In one of my previous posts I wrote that I am a man of varied interests. Anime is one of those areas of interest and currently takes up most of my spare time, but there are others with a far longer history (including some, such as numismatics, that date back to my childhood years). One of these is the Third Punic War (149-146 B.C.) – the last great confrontation between Rome and her old arch-rival, Carthage.
I’ve done a fair amount of research about PWIII over the last few years. Some of the results of my work have been published in my old geocities website Third Punic War and as articles on the Wiki Classical Dictionary. My core project is a comprehensive timeline charting the events that took place during the war and leading up to it, with full documentation linking each event to key ancient sources (such as the histories of Appian and Polybius); sections of the timeline have been published in AncientWorlds (links available through Third Punic War). I haven’t done any substantial work on PWIII for over two years now, but a quick revisit of my references in the last few months led to a resurgence of interest in the subject.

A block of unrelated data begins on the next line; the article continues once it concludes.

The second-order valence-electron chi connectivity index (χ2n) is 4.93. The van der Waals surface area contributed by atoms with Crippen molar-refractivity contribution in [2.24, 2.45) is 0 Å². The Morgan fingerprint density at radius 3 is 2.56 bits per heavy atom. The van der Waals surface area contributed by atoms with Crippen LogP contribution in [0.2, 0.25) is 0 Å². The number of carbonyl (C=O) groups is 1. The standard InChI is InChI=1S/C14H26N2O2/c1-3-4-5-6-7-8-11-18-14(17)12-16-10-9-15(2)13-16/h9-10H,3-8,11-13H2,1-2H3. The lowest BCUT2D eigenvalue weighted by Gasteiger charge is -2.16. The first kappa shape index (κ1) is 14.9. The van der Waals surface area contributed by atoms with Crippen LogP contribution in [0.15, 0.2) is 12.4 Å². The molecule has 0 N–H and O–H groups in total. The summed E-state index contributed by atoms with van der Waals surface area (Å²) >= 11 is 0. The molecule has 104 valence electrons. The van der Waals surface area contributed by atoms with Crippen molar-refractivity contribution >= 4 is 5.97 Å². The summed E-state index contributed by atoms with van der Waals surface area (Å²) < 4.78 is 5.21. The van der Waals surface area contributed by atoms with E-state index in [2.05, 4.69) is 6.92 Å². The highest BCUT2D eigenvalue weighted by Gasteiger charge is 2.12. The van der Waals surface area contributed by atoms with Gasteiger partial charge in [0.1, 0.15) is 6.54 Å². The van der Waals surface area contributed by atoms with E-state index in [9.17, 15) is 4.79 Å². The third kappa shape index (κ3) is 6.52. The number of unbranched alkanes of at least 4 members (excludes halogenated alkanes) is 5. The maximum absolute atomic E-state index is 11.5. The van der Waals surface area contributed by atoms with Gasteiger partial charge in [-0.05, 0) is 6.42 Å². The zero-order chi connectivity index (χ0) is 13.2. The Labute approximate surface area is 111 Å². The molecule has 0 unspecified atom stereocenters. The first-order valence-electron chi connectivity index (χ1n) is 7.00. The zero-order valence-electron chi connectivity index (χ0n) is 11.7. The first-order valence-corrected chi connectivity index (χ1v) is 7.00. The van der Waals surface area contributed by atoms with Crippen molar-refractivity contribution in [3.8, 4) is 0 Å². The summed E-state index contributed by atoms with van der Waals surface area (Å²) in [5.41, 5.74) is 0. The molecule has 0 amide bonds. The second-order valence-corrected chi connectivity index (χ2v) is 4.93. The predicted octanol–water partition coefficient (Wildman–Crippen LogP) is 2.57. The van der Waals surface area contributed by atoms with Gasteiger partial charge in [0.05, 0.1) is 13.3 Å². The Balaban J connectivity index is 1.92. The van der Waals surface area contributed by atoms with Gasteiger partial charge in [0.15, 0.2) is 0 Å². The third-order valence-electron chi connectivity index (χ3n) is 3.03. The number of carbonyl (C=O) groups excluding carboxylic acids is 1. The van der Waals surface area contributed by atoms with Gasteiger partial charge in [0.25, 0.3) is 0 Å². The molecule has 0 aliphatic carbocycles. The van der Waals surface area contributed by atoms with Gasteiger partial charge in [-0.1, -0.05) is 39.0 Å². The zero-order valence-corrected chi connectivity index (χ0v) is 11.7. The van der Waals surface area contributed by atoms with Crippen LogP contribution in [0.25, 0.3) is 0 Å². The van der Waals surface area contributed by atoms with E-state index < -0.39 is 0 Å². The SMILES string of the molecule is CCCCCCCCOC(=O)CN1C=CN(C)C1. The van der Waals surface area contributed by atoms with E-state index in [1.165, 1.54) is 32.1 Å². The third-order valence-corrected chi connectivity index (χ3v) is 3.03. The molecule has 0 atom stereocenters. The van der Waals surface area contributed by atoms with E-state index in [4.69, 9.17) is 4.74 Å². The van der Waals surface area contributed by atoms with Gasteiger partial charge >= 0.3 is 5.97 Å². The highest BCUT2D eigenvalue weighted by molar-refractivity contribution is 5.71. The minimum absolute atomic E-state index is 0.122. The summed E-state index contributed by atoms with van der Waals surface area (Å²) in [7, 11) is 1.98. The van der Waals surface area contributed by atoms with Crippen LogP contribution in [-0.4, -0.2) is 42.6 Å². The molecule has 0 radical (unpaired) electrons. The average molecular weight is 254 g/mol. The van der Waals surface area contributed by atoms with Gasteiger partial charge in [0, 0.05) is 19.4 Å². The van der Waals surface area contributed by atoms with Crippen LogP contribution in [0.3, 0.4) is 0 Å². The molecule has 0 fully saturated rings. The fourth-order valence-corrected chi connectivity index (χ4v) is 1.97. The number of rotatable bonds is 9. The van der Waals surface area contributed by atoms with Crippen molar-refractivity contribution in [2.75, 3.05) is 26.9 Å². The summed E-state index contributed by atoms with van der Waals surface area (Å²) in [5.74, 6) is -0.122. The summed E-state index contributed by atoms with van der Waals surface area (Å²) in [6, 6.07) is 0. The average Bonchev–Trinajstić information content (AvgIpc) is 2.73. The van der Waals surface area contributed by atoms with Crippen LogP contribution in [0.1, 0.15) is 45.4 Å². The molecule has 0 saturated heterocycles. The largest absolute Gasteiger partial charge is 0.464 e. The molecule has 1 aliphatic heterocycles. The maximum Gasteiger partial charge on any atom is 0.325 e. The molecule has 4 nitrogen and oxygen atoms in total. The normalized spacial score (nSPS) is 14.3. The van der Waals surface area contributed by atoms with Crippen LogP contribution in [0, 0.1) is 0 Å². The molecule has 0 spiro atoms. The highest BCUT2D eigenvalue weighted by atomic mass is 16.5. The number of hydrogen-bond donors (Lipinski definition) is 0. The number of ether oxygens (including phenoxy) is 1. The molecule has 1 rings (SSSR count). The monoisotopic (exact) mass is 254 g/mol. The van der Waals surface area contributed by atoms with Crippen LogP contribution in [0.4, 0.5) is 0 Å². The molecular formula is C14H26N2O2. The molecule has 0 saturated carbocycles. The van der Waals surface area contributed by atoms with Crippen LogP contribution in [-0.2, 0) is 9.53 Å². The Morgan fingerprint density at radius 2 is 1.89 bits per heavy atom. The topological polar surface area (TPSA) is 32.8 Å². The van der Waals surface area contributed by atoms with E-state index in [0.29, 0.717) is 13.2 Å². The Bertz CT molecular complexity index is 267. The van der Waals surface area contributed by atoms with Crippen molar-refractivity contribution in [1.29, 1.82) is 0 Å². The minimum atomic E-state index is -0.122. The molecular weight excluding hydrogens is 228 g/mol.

Today I revisited my old site and all the other places mentioned above. (Thank goodness I managed to remember my passwords!) With my publications back under my control, I decided that having them in a WordPress account will make the process of updating and completing these articles – and my timeline project in particular – much easier. I have now begun the process of transferring all the research I’ve ever done about PWIII to a new WordPress blog, also titled Third Punic War. I know it won’t be of much interest to most of my regular readers, but you are all welcome to visit.
And of course, if anyone out there is also interested in this subject, I would greatly appreciate your inputs.
Naturally, because of this new project my attention will be divided between anime and PWIII over the next few weeks. I shall try to uphold my usual blogging rate (i.e. one or two articles a week, usually around the weekends), but in the event of a prolonged absence at least you’ll know one of the possible reasons behind it.
Ave atque vale.